Wednesday, July 22, 2009
Discovery of Ancient Armor Proves Myth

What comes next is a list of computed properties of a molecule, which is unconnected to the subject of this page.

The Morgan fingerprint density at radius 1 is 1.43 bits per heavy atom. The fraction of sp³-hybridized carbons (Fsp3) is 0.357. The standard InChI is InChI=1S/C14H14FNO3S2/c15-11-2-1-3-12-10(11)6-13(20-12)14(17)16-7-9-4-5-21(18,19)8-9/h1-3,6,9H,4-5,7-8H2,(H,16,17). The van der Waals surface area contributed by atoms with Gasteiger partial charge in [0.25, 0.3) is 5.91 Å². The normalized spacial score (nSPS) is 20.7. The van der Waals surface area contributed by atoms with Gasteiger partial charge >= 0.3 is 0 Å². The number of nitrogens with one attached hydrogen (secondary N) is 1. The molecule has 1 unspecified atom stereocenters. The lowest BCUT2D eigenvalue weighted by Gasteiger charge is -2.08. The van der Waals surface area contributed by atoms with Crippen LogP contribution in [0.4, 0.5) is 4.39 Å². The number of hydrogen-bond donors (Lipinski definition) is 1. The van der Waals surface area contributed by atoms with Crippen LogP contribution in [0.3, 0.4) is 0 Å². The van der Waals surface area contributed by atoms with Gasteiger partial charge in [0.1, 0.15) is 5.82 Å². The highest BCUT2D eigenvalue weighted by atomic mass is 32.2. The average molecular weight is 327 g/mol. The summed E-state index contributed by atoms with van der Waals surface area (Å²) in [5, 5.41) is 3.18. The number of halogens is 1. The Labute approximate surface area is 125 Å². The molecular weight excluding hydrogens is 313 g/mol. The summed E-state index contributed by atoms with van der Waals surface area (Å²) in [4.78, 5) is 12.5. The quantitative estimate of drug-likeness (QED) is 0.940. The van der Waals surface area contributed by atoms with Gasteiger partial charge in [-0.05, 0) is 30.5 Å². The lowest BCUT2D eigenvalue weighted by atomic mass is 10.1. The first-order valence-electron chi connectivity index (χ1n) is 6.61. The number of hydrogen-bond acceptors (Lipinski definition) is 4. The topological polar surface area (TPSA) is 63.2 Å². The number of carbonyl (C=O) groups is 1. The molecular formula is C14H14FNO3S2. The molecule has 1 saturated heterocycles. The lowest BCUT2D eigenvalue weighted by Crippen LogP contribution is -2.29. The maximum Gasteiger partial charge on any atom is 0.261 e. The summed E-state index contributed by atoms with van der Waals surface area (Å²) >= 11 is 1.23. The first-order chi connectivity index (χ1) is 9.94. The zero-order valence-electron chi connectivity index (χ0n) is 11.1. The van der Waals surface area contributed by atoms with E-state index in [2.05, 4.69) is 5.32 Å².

From the JoongAng Daily (Seoul) - very interesting article, with lots of graphics. The horse armor is especially fascinating. I wonder if this could have been the model for much later horse armor used in Europe??? Ancient Silla armor comes to light The recent discovery of the armor of Silla Dynasty cavalrymen has provided proof of the existence of these mythical men. July 22, 2009 By Lee Kyong-hee GYEONGJU - The warrior’s body and bones are long gone, decayed into the soil. But the armor that once protected him from enemy swords and arrows has survived the passage of time and has been revealed for the first time in 1,600 years. The armor of the heavily protected cavalrymen of the Silla Dynasty (57 B.C. - A.D. 935) - proof of which has previously existed only in paintings - was discovered in the ancient tombs of the Jjoksaem District of Hwango-dong, Gyeongju, North Gyeongsang. The Jjoksaem District has the largest concentration of ancient Silla Dynasty tombs in Korea. The armor was believed to have been used by Silla warriors sometime between the fourth and sixth centuries. Although the discovery may not be as impressive as the terra-cotta figures of ancient China, it is just as important to the field of archaeology in Korea. This is the first time such a vast array of the armor of the cavalrymen of the Three Kingdoms period (57 B.C. - A.D. 668) has been unearthed in such good condition. The Three Kingdoms era in Korea refers to the period in which three kingdoms - Goguryeo, Baekje and Silla - ruled the country. Last month, archaeologists at the Gyeongju National Research Institute of Cultural Heritage and officials of the Cultural Heritage Administration opened the excavation site to the public. The armor on display included complete sets of scale armor and barding, or armor for horses. “This is the first time in East Asia that such complete sets of the armor of the heavily armed cavalrymen have been found,” Lee Geon-mu, the chief of the Cultural Heritage Administration, said. “It’s also the first evidence of the existence of the Silla cavalrymen.” Rest of article.